ALAMOSA — Kristina Daniel will rejoin the Alamosa city council tonight but in a different post.
The city council Tuesday night selected Daniel to fill the at-large vacancy created when Ty Coleman was elected mayor last month. Daniel will fill out his unexpired term. She will take her oath of office during tonight’s city council meeting.
Daniel had lost her re-election campaign for her Ward 2 seat to David Broyles by one vote. Broyles spoke in her favor Tuesday night and said she brought quality skills to the council. He said it was obvious Daniel had a lot of support in Ward 2.
Mayor Coleman commended Broyles for showing courage and integrity in recommending Daniel for the position. Broyles responded, “I am always looking for the best person.”
Daniel was one 11 candidates interviewed by city council Tuesday night. The city had initially received letters of interest from 13 city residents, but Heather Hixson withdrew from the running on December 8 and Michael Stefano on Tuesday.
Besides Daniel, those interviewed for the council vacancy on Tuesday included John Adams, Shirley Adcock, Darrel Cooper, Martin Diaz, Josef Lucero, Pete Magee, Rob Oringdulph, Leland Romero, Lori Smith and Josh Wehe.
The city councilors said they had a tough decision choosing from among the well-qualified candidates. They encouraged those who were not chosen to seek other city board placements and to run for office in the future.
“It is clear they love this community and want it to go forward,” Councilman Charles Griego said. He added that he has worked with 50 councilors over the years, and the group of candidates who spoke to the council Tuesday night was a good group.
Councilman Michael Carson said he had held the position that the person who filled the vacancy should not be someone who lost his or her election, but the fact that Daniel lost the election by only one vote meant many people in her ward wanted her to continue serving on the council.
Griego said on the other hand, putting the person who lost right back on council sent a message to all those who did not vote for her that their opinion did not matter.
Carson said Daniel made a good point in her interview that there was a different level of commitment for someone who campaigned for a council seat, like she had, compared to someone who submitted a letter of interest for it. “She did hit the pavement,” Carson said.
Councilor Liz Thomas Hensley added that there was an opportunity in this election for people to run for an at-large council seat, because Vigil’s at-large seat was up for re-election. Vigil ran unopposed. Hensley said Daniel has a great track record, which is a plus.
She added that the decision was not an easy choice, however, because each candidate had something to offer, and she believed anyone on the list could do a great job.
Coleman said he tried to look at the applicants from a clean-slate perspective and took into consideration their letters of interest, input he received from the community and the interviews, particularly noting if candidates were prepared.
Councilman Jan Vigil said he appreciated candidates who supported the city’s comprehensive plan and wanted to get things done. He described the ethnic and gender diversity of the council and said the council needed to take into consideration the candidate who would represent a group that might not yet be represented on the diverse council. He also asked if the candidate should be from the southern part of town, since most of the councilors were not at this point. Broyles said the at-large councilor needs to represent the entire town, as Councilor Vigil is doing as an at-large representative.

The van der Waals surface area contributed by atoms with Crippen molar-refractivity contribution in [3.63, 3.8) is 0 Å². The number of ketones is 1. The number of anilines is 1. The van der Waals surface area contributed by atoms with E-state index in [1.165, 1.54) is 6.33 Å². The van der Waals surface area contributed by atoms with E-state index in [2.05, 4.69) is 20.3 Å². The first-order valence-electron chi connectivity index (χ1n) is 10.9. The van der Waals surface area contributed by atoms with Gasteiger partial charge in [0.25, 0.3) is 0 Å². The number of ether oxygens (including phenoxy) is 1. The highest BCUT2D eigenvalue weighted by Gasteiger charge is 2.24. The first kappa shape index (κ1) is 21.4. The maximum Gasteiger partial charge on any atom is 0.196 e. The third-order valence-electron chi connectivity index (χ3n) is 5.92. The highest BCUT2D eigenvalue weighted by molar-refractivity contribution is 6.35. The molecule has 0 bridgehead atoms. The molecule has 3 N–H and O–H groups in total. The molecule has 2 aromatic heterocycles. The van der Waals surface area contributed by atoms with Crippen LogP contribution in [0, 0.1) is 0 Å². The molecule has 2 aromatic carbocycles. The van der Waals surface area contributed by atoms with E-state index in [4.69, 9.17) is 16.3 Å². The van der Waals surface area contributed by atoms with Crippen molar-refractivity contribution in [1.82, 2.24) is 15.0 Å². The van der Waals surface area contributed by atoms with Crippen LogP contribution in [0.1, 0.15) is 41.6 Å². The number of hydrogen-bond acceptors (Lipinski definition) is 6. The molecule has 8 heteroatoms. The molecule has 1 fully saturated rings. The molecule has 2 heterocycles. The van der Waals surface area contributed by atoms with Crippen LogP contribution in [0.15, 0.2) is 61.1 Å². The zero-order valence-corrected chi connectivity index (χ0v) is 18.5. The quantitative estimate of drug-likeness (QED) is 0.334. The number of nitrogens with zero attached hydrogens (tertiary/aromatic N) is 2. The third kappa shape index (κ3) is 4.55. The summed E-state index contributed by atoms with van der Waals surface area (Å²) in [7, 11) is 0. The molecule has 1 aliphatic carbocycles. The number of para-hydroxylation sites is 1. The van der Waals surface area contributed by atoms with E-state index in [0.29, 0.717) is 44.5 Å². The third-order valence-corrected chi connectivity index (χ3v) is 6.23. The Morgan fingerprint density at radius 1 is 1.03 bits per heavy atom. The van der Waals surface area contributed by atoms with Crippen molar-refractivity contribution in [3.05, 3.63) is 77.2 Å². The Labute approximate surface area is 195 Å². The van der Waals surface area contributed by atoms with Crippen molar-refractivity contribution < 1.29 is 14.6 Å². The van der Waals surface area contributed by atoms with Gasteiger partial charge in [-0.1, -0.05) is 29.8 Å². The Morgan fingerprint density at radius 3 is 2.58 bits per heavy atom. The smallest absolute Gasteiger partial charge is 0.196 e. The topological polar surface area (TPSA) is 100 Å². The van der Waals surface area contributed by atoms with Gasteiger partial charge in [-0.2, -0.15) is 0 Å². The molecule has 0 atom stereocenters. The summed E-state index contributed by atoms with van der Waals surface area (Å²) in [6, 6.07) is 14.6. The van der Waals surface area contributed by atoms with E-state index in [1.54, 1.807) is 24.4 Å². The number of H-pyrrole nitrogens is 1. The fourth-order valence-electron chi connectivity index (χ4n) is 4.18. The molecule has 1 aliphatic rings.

Following the interviews on Tuesday, the council held a special meeting, which had been noticed for 9:15 p.m. so the council had to wait until that time even though the interviews were concluded early. During the meeting the councilors voted for their top four choices on ballots, and the results were tabulated, with Daniel receiving the most points.
During her interview Daniel answered four questions, as did all of the candidates. The four questions asked about the candidate’s vision for the city; what the city is doing right and what could be improved; what the candidate thought about the city infrastructure; and to provide an example of how the candidate had handled conflict and differing opinions in the past. The candidates were then given a chance to add other thoughts, with each candidate given a total time of 15 minutes to answer the questions and make comments.
Daniel had said her vision for Alamosa was a place where all community members felt welcome. She also wanted to see greater economic development both in providing incentives for new business as well as supporting and cultivating what already exists here.
She said the city does many things well so it was hard to narrow that down, but she believed the city had strong programs like parks/recreation and strong departments like the public works department. The city could improve its transparency efforts and letting people know what’s going on, she said, perhaps in hosting more community forums.
Regarding infrastructure, Daniel said she would like to see some façade improvement and a town that is more pedestrian friendly.
Regarding conflict resolution, Daniel said she believed in listening to both sides.
Caption: Kristina Daniel interviews for the vacancy on Alamosa city council Tuesday night The council selected her after interviewing 11 candidates./Courier photo by Ruth Heide